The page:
Shulchan Oruch Hilchos Chanuka mentions the custom to eat dairy foods during Chanukah, based on a great miracle that occurred and is retold in the Midrash. A Greek general, Holofernes, and his troops laid siege on a large Jewish city called Bethulia and when food and water were nearly depleted many residents demanded that they surrender to the enemy. The leaders of the city requested five days to attempt to fight and daven for salvation.

Yehudis, a young widow who resided in the city, and a daughter of Yochanan Kohen Gadol, used her beauty and wit to befriend the general and gain access to the enemy camp. One evening she was invited to a feast with the general and agreed to join him only if she could bring her own kosher food. She prepared hard cheese and strong aged wine. The salty cheese caused the general to feel very thirsty and tired, so Yehudis offered him plenty of wine and the general fell into a deep sleep. Yehudis seized the opportunity and with the general’s own sword she cut off his head. She wrapped the severed head in a cloth and left, telling the other soldiers that the general was sleeping and should not be disturbed. After arriving home, Yehudis showed the general’s head to the leaders of the city and encouraged them to attack the enemy. When the enemy soldiers saw them attack and went to alert their general they realized he was dead and fled in fear, and the Yidden were saved.

In honor of Yehudis’s cunning victory courtesy of the cheese, let’s take a look at an integral part of the cheese making process. While today the vast majority of commercial kosher cheeses are made with microbial (synthetic) rennet, yet there are a few die-hard cheesemakers who still produce the traditional way.

The process of cheese making is fascinating and one can plainly see the wonders in Hashem’s creations. The stomach lining of calves produces an enzyme that causes their mother’s milk to coagulate and turn into cheese, which digests more slowly and provides a longer period of nourishment than liquid milk. As the calves mature and begin to wean off their mother’s milk, this enzyme is diminished and has limited effect.

In earlier generations cheese was produced by mixing rennet (the lining of the calf’s stomach) into milk and the enzymes would coagulate the milk and turn it into hard cheese. The obvious question is how can one make kosher cheese? Would this not be violation of mixing milk and meat?1

Milk and meat are mentioned as forbidden in the Torah three times.2 Once is for the prohibition of cooking, once for eating and once for receiving benefit3. Adding rennet into milk to make cheese is not considered “derech bishul” (the usual way of cooking) so it is not prohibited according to the Torah.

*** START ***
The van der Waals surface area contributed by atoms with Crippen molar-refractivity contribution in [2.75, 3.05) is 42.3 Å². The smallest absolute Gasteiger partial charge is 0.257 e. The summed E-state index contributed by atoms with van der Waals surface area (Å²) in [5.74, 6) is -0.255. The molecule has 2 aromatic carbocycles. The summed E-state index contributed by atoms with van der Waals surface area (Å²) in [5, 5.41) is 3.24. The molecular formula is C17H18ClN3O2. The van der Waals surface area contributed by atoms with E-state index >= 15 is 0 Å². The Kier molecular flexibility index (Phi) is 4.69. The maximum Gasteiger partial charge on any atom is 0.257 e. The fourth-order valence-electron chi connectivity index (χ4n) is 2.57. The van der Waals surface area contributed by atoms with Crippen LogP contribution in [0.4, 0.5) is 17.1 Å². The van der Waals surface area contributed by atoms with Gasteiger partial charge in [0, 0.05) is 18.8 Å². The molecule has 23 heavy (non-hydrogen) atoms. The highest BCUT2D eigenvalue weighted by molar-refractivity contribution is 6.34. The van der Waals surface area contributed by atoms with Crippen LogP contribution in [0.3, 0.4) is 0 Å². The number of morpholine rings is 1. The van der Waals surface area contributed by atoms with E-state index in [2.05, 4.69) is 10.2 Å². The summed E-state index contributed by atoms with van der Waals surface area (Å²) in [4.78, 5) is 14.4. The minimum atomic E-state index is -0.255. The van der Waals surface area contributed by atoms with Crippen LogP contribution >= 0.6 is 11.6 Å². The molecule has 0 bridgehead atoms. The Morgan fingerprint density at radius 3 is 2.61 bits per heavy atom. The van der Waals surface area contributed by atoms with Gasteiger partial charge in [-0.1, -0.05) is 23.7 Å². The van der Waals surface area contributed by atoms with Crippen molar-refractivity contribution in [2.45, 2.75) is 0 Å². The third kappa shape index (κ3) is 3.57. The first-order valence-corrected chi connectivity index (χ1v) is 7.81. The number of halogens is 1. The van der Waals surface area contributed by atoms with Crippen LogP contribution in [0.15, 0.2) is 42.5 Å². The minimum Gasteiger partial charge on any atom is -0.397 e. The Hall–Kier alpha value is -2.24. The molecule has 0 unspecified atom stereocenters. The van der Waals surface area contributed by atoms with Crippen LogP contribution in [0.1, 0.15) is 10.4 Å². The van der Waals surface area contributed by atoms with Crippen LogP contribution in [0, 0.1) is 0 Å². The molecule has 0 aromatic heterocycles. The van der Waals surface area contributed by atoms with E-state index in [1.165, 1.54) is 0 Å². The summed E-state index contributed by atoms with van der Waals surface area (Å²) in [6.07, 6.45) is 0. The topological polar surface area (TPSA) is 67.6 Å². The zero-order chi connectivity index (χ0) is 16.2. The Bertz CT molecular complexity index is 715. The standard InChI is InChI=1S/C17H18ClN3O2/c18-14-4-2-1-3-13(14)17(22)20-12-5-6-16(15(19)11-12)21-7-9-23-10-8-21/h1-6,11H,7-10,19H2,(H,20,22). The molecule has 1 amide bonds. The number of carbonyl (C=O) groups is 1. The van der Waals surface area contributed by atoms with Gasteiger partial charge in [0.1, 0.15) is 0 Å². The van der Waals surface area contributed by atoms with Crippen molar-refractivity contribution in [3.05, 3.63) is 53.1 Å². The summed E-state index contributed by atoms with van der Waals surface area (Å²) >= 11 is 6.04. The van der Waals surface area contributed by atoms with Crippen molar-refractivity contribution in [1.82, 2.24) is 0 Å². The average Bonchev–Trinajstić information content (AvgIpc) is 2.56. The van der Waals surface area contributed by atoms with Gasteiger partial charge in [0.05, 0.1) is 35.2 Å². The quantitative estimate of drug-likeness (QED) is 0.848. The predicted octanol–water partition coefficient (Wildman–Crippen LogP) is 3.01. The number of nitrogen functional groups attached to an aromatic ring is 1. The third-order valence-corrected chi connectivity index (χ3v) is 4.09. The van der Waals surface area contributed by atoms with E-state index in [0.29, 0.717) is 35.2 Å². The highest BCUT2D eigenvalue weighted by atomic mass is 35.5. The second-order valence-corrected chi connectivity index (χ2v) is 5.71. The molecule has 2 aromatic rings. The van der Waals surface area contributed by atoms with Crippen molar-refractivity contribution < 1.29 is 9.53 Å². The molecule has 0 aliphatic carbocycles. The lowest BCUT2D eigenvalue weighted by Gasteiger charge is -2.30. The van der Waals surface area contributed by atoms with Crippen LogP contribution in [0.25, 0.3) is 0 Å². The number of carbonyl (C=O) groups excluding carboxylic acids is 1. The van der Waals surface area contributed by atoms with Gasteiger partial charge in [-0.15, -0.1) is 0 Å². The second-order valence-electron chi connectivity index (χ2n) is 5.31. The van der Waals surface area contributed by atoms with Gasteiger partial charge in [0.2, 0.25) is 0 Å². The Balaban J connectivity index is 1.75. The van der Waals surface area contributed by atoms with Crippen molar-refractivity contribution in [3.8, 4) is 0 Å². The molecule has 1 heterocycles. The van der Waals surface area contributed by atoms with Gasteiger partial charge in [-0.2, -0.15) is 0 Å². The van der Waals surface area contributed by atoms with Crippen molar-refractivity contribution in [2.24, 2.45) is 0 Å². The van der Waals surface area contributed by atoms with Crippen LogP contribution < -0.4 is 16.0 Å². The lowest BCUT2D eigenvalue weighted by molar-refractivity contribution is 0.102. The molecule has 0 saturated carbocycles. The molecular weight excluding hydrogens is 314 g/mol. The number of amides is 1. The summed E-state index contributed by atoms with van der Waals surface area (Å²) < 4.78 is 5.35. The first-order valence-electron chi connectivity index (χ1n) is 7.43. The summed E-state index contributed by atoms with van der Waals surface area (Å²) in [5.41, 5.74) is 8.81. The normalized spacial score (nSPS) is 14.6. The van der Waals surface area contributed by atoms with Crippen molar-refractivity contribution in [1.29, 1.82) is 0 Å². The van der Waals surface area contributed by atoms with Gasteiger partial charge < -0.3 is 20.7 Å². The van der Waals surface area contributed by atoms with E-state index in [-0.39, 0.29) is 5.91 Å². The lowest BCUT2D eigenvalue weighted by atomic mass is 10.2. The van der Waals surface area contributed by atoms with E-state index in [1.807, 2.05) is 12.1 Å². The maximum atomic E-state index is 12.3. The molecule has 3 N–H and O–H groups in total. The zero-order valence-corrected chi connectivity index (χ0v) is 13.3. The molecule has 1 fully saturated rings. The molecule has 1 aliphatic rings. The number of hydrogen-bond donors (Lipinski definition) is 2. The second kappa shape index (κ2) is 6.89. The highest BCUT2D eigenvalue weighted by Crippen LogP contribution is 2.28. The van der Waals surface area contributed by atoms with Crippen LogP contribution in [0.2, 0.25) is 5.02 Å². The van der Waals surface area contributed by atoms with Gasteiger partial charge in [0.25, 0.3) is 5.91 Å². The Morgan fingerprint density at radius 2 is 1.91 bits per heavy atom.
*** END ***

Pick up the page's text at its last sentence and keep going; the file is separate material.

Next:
According to the Shulchan Oruch4, the stomach lining of a kosher, properly shechted calf can be used as rennet for kosher cheese making once it has been dried to the point that it is like wood and has absolutely no moisture or taste, because it comes from a kosher source. It is also written that one may not use the stomach lining of a non-kosher animal or one that has not been properly shechted and processed. Since the source is not kosher, the resulting rennet is not permissible from the start. And, since the non-kosher item is what causes the cheese to coagulate, even though the amount added is minute, it is considered a Davar Ha’Mamid (a crucial part of the process) which cannot be nullified (botul b’shishim).5

Today animal-based enzymes are used only to produce special cheeses. The process is long and complex and we assign a dedicated mashgiach at the slaughterhouse to mark the stomachs that are deemed Glatt Kosher. The approved stomachs are then cleaned from all forbidden fats, salted properly and chemically processed so the stomach is rendered inedible. During the process the enzymes are extracted and used along with other processing agents to make hard cheese.

The rededication of the Beis HaMikdash, made possible by Yehudis’s victory, still has a spiritual relevance today. Our shuls and Batei Medrashos, where we daven and learn Torah, are considered Mikdashei Me’at (small temples). The Gemara teaches that our davening has taken the place of korbanos and one who studies the laws of korbonos is considered as one who actually brought that korbon. In addition, every Jewish home must be a place worthy of the Shechinah, as the pasuk says: “Make for me a Mikdash and I will dwell among them”. The pasuk does not say “dwell in it”, it says “dwell in them”, indicating that every one of us can be a receptacle for the Shechinah.

Specifically, this year, the year of Shmitta when we are commanded to pause and refrain from working the ground, is an opportunity for rededication and taking the opportunity to become closer to Hashem by learning Torah and doing more mitzvos.

At the OK, we had the merit to see a living example of spiritual dedication from Rabbi Don Yoel Levy OB”M. The wisdom and kedushah of Torah was his guiding light, and he dedicated his time to learning both early in the morning and late at night. He stood at the forefront of upholding the highest standards of kashrus with mesiras nefesh, traveling to facilities throughout the globe and enduring long and difficult trips. The OK Executive Vaad HaKashrus and the Rabbinic Coordinators are proud to continue his legacy and uphold the rigorous standards that Rabbi Levy pioneered.

May we merit the fulfillment of the prophecy of והקיצו ורננו שכני עפר with the coming of Moshiach and the rebuilding of the Beis HaMikdash HaShlishi very soon.

1 For an in-depth discussion of Gevinas Yisroel, please see Kosher Spirit Chanukah 5781.
2 Shemos 23:19; Shemos 34:26; Devarim 14:21.
3 Yoreh Deah 87:1.
4 Yoreh Deah 87:11
5 The Anshei Keneses HaGedolah placed a gezeira on non-Jewish cheese because the source of the rennet (kosher or non-kosher) is unknown.